Soldiers, people in wheelchairs and long lines of other Americans filed through the hushed Capitol Rotunda to view George H.W. Bush’s coffin and remember a president whose legacy included military victory half a world away and a landmark law affirming the rights of the disabled.
Sully, Bush’s service dog, also made an appearance.
People filed into the Capitol throughout the chilly, overcast day to pay respects to the 41st president, a son and father of privilege now celebrated by everyday citizens for his common courtesies and depth of experience.
“He was so qualified, and I think he was just a decent man,” said Sharon Terry, touring Washington with friends from an Indianapolis garden club.
Her friend Sue Miller said: “I actually think I underestimated him when he was in office.
“My opinion of him went up seeing how he conducted himself as a statesman afterwards.”
The CIA, too, honoured Bush, the only spy chief to become president, as three agency directors past and present joined the public in the viewing.
In the midst of the period of mourning, first lady Melania Trump gave Laura Bush, one of her predecessors, a tour of holiday decorations at the White House, and the Trumps planned to visit the Bush family at the Blair House presidential guesthouse.
Although President Donald Trump will attend Bush’s national funeral service on Wednesday, he is not among the eulogists announced by the Bush family, a list that includes the late president’s son, former President George W. Bush.
“The elegance & precision of the last two days have been remarkable!” Mr Trump tweeted of the funeral ceremonies, which opened in Texas and came to Washington on Monday.
Mr Bush is lying in state at the Capitol until the Washington National Cathedral service.
The Trumps visited Mr Bush’s coffin on Monday evening.
Dignitaries came forward on Monday to honour the Texan whose service to his country extended three quarters of a century, from the Second World War through his final years as an advocate for volunteerism and relief for people displaced by natural disaster.
President from 1989 to 1993, Mr Bush died on Friday at 94.
Not all the people who came for the viewing in a heavily Democratic city and suburbs were Bush supporters.
They waited in line nonetheless.
“I’m just here to pay my respects,” said Jane Hernandez, a retired doctor.
“I wasn’t the biggest fan of his presidency, but all in all he was a good sincere guy doing a really hard job as best he could.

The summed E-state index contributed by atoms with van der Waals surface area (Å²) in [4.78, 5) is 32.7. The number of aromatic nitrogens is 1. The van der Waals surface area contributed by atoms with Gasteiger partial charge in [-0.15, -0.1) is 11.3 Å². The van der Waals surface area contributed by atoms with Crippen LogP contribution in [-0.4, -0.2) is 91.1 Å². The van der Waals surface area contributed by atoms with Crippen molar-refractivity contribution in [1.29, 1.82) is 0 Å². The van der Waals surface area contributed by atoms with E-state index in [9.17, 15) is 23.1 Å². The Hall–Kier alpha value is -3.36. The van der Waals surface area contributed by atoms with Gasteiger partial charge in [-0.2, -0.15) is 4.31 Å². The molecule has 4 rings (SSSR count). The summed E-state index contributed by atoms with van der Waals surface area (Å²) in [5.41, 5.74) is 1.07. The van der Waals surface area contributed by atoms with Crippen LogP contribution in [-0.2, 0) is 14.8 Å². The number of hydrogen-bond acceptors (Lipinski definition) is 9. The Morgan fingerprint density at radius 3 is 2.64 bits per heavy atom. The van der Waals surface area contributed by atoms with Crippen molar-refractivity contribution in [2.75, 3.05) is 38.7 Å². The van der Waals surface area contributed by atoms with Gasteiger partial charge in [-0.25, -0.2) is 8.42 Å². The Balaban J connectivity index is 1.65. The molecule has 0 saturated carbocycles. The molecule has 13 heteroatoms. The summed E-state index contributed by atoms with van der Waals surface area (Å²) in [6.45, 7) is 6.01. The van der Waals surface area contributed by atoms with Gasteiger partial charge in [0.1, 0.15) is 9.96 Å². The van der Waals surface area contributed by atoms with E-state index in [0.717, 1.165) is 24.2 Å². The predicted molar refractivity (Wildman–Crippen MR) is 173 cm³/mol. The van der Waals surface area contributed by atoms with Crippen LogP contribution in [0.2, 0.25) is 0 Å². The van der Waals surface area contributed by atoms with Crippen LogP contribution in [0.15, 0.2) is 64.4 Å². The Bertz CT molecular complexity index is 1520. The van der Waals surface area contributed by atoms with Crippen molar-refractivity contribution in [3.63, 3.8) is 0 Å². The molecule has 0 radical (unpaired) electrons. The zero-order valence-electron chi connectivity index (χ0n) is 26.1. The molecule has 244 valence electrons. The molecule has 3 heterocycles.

“And anybody who does that job deserves some respect.”
Fred Curry, one of the few African-Americans in the queue, is a registered Democrat, who voted for Mr Bush in 1988, the election won by the one-term president.
“Honestly I just liked him,” he said.
“He seemed like a sincere and decent man and you couldn’t argue with his qualifications.”
Inside the Capitol, people in wheelchairs visited the coffin alongside Sully, the two-year-old Labrador retriever assigned to Mr Bush after his wife, Barbara, died in April.
Their presence was to commemorate Mr Bush’s signing of the Americans with Disabilities Act, the 1990 law that, among its many provisions, required businesses that prohibit pets to give access to service dogs.
Bob Dole, 95, an advocate of that legislation and the former Senate majority leader from Kansas, came in a wheelchair to honour his fellow Second World War veteran.
At the coffin’s side, an aide helped Mr Dole into a standing position. Once steadied, Mr Dole saluted.
Mr Trump’s relationship with the Bush family has been tense.
The current president has mocked the elder Mr Bush for his “thousand points of light” call to volunteerism, challenged his son’s legacy as president and trounced “low-energy” Jeb Bush in the Republican presidential primaries en route to office.
The late Mr Bush called Mr Trump a “blowhard”.
Although Mr Bush’s funeral services are suffused with the flourishes accorded presidents, by his choice they will not include a formal funeral procession through downtown Washington.
After services in Washington, Mr Bush will be returned to Houston to lie in repose at St Martin’s Episcopal Church before burial on Thursday at his family plot on the library grounds.
His final resting place will be alongside Barbara Bush, his wife of 73 years who died in April, and Robin Bush, the daughter they lost to leukaemia in 1953 aged three.
Mr Trump has ordered the federal government closed for a national day of mourning while flags on public buildings are flying at half-mast for 30 days.
Mr Bush’s death also reduces membership in the ex-presidents’ club to four: Jimmy Carter, Bill Clinton, George W. Bush and Barack Obama.